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Depressed adolescent girls are two times more likely to begin binge eating as girls who are not depressed according to a US-wide study. Researchers also report that girls who regularly binge-eat are twice as likely to develop symptoms of depression. This indicates that adolescent girls who show signs of either should be screened for both.
“Binge eating prevention initiatives should consider the role of depressive symptoms, and incorporate suggestions for dealing with negative emotions,” according to senior author Alison Field, ScD, an epidemiologist at Harvard medical School and the Harvard School of Public Health. Their findings, published in Journal of Adolescent Health, could provide new opportunities to address the nation’s obesity epidemic.
This is the largest study of depression and binge eating during adolescence, the time when most eating disorders arise. Binge eating was defined as out of control eating. The study differentiated “over eaters” as those who felt in control while consuming mass quantities of food.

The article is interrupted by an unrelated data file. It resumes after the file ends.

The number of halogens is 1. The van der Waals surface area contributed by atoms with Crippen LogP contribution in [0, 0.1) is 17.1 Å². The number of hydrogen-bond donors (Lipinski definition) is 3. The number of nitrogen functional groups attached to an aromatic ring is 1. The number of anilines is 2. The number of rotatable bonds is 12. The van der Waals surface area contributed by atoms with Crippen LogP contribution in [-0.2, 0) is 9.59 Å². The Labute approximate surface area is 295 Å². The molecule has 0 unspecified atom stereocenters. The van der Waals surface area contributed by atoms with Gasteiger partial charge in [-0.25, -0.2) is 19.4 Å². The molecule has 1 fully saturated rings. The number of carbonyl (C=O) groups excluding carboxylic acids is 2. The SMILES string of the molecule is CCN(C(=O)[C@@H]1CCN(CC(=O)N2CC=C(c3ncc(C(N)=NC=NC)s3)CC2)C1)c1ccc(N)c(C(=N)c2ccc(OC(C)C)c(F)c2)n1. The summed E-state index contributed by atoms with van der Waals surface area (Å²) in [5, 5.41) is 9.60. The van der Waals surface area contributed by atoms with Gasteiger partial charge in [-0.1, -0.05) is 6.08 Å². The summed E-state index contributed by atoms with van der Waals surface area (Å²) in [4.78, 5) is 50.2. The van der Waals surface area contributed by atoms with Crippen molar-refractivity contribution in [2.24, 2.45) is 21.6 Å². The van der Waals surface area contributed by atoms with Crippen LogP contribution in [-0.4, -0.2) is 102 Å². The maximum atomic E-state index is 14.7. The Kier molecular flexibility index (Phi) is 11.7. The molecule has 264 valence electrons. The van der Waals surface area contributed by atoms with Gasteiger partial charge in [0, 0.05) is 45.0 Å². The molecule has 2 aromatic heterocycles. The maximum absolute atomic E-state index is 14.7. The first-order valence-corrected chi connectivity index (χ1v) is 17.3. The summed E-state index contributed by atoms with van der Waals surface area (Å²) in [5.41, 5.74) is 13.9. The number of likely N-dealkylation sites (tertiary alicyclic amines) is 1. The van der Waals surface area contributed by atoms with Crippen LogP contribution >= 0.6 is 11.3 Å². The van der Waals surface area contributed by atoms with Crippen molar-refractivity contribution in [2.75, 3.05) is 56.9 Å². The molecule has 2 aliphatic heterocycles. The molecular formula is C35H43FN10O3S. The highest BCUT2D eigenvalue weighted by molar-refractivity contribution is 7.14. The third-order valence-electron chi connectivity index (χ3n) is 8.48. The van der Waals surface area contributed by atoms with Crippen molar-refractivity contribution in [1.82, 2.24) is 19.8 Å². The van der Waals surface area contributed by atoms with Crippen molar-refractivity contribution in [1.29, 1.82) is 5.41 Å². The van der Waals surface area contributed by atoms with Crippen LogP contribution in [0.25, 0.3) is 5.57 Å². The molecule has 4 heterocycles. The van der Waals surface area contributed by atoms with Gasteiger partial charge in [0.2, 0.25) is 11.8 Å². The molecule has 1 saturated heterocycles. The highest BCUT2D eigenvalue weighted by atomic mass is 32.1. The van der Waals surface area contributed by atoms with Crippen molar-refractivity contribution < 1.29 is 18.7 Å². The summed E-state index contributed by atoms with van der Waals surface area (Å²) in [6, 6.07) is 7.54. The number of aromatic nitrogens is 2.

“The most common approach to obesity has been to focus on eating better and exercising more, but many pathways can lead to being overweight. There is a group of people where it may be more psychologically driven. Targeting some of these psychological factors might help prevent obesity. Binge eaters or overeaters can be very secretive, so parents may be unaware that there’s a problem. That’s a really important message for clinicians. If they have patients who are depressed, they need to ask about disordered eating patterns and vice versa,” said Marian Tanofsky-Kraff, PhD, clinical psychologist at the Uniformed Services University of Health Science in Maryland.
Source: Adolescent Health, MedicalNewsToday
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